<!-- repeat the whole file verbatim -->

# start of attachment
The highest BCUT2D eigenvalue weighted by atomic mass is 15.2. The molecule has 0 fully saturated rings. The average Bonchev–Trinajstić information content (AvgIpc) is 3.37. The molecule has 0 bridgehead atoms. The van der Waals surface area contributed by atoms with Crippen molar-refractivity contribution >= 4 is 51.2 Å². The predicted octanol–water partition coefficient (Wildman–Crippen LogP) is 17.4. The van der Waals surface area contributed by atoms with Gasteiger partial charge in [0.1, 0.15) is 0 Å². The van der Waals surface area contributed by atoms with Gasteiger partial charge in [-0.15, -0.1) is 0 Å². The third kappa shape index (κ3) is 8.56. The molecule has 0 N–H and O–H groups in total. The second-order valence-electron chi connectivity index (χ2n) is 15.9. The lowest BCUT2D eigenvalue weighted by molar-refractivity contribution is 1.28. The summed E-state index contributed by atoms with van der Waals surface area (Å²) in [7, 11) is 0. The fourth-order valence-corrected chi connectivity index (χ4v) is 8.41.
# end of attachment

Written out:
The highest BCUT2D eigenvalue weighted by atomic mass is 15.2. The molecule has 0 fully saturated rings. The average Bonchev–Trinajstić information content (AvgIpc) is 3.37. The molecule has 0 bridgehead atoms. The van der Waals surface area contributed by atoms with Crippen molar-refractivity contribution >= 4 is 51.2 Å². The predicted octanol–water partition coefficient (Wildman–Crippen LogP) is 17.4. The van der Waals surface area contributed by atoms with Gasteiger partial charge in [0.1, 0.15) is 0 Å². The van der Waals surface area contributed by atoms with Gasteiger partial charge in [-0.15, -0.1) is 0 Å². The third kappa shape index (κ3) is 8.56. The molecule has 0 N–H and O–H groups in total. The second-order valence-electron chi connectivity index (χ2n) is 15.9. The lowest BCUT2D eigenvalue weighted by molar-refractivity contribution is 1.28. The summed E-state index contributed by atoms with van der Waals surface area (Å²) in [7, 11) is 0. The fourth-order valence-corrected chi connectivity index (χ4v) is 8.41.